The tears fell then, she couldn’t catch her breath. Anger, guilt, grief, frustration. She grabbed the back of a chair and held on.

“Abby, Abby, my beautiful girl.” Her dad’s voice floated to her. “You always did think you could fix the world!”

She felt Patrick’s arm around her, felt his hug, and was touched. She wanted to crawl into his lap and be five years old again. Instead she shook her head. “No, Dad. Not the world. Only one human being at a time.”

The look in his eye had her chin wobbling again. Pride, wonder. And then, “The day’s not over, Abigail. There’s more ahead starting with this.” Holding it by the corner, Patrick held out an envelope, various sized red polka dots scattered all over it. But the blood was dry now.

“Put on the plastic gloves, baby,” he said, handing her his own pair, “and read it.”

Her shaky hands fumbled with the seal. She should have expected a note. Should have looked for it. What could Tom Conroy say to her in death that he didn’t confide in life?  She scanned the page.

I can’t forget the little boy’s face. I can’t look at my own kids without seeing him. My job was to protect people, and instead I killed the most innocent of them. I can’t forgive myself. Worst of all, what will my kids think of me when they’re old enough to know I killed a child? I can’t sleep and I can’t eat. I’m afraid I’ll jeopardize my partner and someone else might die. So it’s better this way. Dr. MacKenzie, you’re a good therapist and a good person. Don’t blame yourself. No one can help me. But please explain to my wife.  You’re the only one who understands.

Abby felt tears forming again. The cop’s pain was reflected in every sentence. How could she explain to his wife? As if any explanation would satisfy a young woman who loved her husband.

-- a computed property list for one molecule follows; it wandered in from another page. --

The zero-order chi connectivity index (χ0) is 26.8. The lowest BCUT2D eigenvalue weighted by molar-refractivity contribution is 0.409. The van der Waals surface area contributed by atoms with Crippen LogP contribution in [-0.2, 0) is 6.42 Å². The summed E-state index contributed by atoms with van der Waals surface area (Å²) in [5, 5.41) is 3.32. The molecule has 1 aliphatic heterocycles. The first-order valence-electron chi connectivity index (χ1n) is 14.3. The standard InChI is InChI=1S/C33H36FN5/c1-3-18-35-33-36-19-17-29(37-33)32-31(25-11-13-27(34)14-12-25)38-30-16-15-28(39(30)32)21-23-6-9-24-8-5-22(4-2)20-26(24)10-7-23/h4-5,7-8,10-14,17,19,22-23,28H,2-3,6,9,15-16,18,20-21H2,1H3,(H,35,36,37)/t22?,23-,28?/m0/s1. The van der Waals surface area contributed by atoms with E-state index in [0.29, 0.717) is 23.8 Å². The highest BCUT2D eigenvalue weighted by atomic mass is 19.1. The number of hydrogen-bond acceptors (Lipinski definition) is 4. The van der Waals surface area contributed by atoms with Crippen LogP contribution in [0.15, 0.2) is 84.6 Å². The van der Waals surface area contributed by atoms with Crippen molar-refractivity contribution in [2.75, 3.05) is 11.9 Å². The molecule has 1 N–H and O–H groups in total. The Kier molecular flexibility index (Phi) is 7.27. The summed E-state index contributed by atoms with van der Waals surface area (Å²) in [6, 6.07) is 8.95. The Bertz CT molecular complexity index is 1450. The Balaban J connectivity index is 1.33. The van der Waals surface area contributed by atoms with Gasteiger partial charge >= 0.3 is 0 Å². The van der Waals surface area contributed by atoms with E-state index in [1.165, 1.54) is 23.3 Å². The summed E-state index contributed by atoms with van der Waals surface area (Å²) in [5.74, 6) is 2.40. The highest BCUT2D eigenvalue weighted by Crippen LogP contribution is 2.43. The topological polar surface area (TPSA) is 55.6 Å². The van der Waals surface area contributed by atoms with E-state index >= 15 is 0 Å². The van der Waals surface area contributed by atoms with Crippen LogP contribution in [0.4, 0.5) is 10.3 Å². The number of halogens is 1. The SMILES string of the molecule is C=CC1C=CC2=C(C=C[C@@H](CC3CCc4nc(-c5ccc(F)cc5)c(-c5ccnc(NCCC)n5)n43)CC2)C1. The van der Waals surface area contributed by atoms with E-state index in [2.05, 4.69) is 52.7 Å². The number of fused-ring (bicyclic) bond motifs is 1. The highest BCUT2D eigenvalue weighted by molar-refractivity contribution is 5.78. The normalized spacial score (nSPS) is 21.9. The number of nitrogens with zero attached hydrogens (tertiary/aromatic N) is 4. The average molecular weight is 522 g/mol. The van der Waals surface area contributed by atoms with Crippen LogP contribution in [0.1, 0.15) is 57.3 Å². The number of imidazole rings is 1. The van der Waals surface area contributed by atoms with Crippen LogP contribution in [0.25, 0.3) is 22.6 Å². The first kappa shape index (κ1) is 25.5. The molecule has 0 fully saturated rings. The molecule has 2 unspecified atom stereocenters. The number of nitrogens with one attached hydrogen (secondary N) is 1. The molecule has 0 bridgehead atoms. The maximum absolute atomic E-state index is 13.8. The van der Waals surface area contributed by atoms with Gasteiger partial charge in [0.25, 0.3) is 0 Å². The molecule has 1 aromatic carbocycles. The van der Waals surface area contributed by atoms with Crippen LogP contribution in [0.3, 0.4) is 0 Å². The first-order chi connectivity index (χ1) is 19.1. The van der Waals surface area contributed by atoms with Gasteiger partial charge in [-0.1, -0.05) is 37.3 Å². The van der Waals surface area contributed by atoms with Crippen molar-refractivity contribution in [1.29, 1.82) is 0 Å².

“You can accompany the police, Abby, when they inform Mrs. Conroy,” said her father, reading over her shoulder. “But you’ll all have to move quickly. The news hounds are here. Forensics will have a report in an hour. We won’t release Officer Conroy’s name yet, but his wife needs to know ASAP. This won’t be kept secret very long.”

Abby nodded slowly. “The officers should be from his own division.”

“I’ll go along, too,” Patrick said immediately.

“He wasn’t one of yours, Dad.”

“But you are.” Patrick’s gruff voice was betrayed by his kiss on her forehead, and this time Abby leaned into him, hugging him hard around the waist with both arms.

“Thanks, Dad, but I can do it on my own. It’s my responsibility.” She blinked back her tears and met her father’s gaze.

“Always were too independent,” he growled. “Let’s see if we can arouse Conroy’s supervisor.”

Twenty minutes later—on her way to meet the officers from the Central Division—Abby glanced into her office. Forensics had done their job lifting fingerprints from everywhere and everything in the room. Tom Conroy had been taken to the morgue, his uniform and revolver with him. All the plastic dropcloths had been picked up. Fresh paint would soon cover the spattered walls, but Abby knew the office would never be the same to her.

On impulse, she entered the room. Crossing to her file cabinet, she pulled Tom Conroy’s folder, and tucked it under her arm. The details of each of his visits were inside, as reported in her own words, based on her conversations, observations and conclusions. Somewhere inside would also be the warning. The warning she’d missed. She needed time to search. And she couldn’t do it in the office.

Her co-workers had started arriving just when the police were removing the body and belongings, and each one’s vocal reaction to the tragedy quickly seared itself into Abby’s memory. High or low pitched exclamations of horror followed by quieter questions and glances toward her. Brief glances before they turned to their own concerns.

As Abby turned toward the exit, her own supervisor approached. Tall and lanky, his wavy hair more gray than brown, Dr. Martin Bernstein, a psychiatrist with years of experience in the mental health field was both intelligent and compassionate. Abby felt lucky to be part of his group practice.

“Don’t worry about your other patients, Abby. We’re calling them to reschedule, and you’re going to take the rest of the day off to decompress...with one exception.”

She raised her brow in inquiry.

“When the cops drop you off back here, you’ll come see me and we’ll talk. You’ve been through trauma today and can use some counseling, too.”  His voice was kind, not condemning, and Abby managed a small smile. “I’ll drive you home later if necessary. Your car will be fine in the garage.”

“Thanks,” she said, renewed dread filling her at the thought of the upcoming interview with Mrs. Conroy, but she forced another smile. “I’ll be okay,” she said. “I can handle it.”

“I know you can, but this has not been a run-of-the-mill type day so far. Humor me. Get yourself back to the office after seeing Mrs. Conroy.”

“Yes, boss.”